Apple Inc. has expressed interest in buying advanced liquid-crystal displays from Japan Display Inc. for some iPhones next year, people knowledgeable about the matter said, a sign the technology has life despite competition from a newer type of display.
Japan Display said last month that the advanced displays, which it calls Full Active, would account for more than 70% of its business in panels for smartphones and other smart devices in the year ending March 2019. Japan Display has said in a regulatory filing that Apple accounted for about 54% of its revenue in the year ended March 2017.
Asked at a Tuesday news conference about customers for the Full Active displays, Kazutaka Nagaoka, chief of Japan Display's mobile unit, said clients so far were mostly Chinese handset makers including Xiaomi Inc., which he said used the panel for its Mi Mix 2 phone. He declined to discuss potential clients from other regions.
People at companies that work with Japan Display said interest about Full Active LCDs has also come from Apple. That is why the display maker is predicting rapid uptake for Full Active, they said. Apple declined to comment.
It is still too early to say what kind of iPhones Apple might unveil next year and what displays they would use. The company typically plans years in advance for future iPhone models, but doesn't commit to designs until around March the year a new phone launches, according to people familiar with the development process. Components and features can continue to change as the manufacturing process ramps up.
Analysts expect Apple and other smartphone makers to shift gradually to newer organic light-emitting diode, or OLED, screens, in part because it is easier to make curved or angled screens using OLED and because the newer technology may offer displays with more contrast.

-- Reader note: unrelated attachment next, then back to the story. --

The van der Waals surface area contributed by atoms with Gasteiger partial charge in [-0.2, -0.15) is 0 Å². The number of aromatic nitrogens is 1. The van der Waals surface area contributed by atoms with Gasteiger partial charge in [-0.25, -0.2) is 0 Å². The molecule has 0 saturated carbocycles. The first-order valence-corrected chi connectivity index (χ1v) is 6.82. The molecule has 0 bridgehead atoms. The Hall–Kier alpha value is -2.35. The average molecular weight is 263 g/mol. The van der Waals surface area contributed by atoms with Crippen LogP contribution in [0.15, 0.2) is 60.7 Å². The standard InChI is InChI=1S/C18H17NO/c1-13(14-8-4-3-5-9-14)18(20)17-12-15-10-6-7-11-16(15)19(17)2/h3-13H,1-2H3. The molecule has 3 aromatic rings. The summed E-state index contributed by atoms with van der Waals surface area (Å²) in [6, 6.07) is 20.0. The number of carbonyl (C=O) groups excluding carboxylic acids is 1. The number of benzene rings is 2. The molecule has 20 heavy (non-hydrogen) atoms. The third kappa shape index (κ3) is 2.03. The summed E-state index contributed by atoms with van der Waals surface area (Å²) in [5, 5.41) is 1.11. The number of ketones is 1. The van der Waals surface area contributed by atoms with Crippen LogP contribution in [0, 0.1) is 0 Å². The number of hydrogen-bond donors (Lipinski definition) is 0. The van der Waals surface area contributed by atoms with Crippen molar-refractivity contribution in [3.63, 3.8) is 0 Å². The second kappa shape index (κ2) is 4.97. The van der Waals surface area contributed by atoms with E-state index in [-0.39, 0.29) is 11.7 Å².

However, cost and supply issues are likely to slow down any transition, analysts say.
Japan Display argues that its improved LCD screens can match or exceed some of OLED's advantages at lower cost. In Full Active, the bezel or border space around each edge of the screen has been trimmed to 0.5 millimeters, the company says, compared with as much as several millimeters on older LCDs. Minatake Kashio, director of Tokyo-based consultancy Fomalhaut Techno Solutions, said current OLED smartphone panels have a bezel of about one millimeter.
Japan Display is working on a version of Full Active that it says would match the OLED technology in enabling phone makers to offer curved screens.
Apple's iPhone 8 series, introduced this month, uses liquid-crystal displays, while its new iPhone X uses an OLED screen. Some technology reviewers and buyers have criticized iPhone 8 as too similar to older models.
The iPhone X's OLED display is made by a division of Samsung Electronics Co.-- an uneasy situation for Apple because Samsung is also a rival in the consumer market. Mr. Kashio of Fomalhaut Techno Solutions said components of the iPhone X's OLED display cost about $110 a unit, about twice the price for a liquid-crystal display.
Japan Display says it plans to start mass-producing OLED screens in the year beginning April 2019. Meanwhile, it is counting on Apple and other smartphone makers to buy its liquid-crystal displays.
Japan Display's reliance on Apple puts it in a precarious position that has proved problematic for other suppliers. Apple can be a boon for suppliers because it makes more than 200 million iPhones a year, but when it changes components, it can send shares of its suppliers tumbling.
Imagination Technologies Group PLC supplied Apple with technology to process graphics in iPhones, but shares of the British chip designer fell more than 70% in intraday trading in April when it said Apple would stop using Imagination within 15 months to two years. Imagination agreed last week to be bought by a China-backed investment firm.
Tripp Mickle contributed to this article.
Write to Takashi Mochizuki at email@example.com and Yoko Kubota at firstname.lastname@example.org
(END) Dow Jones Newswires
September 28, 2017 00:56 ET (04:56 GMT)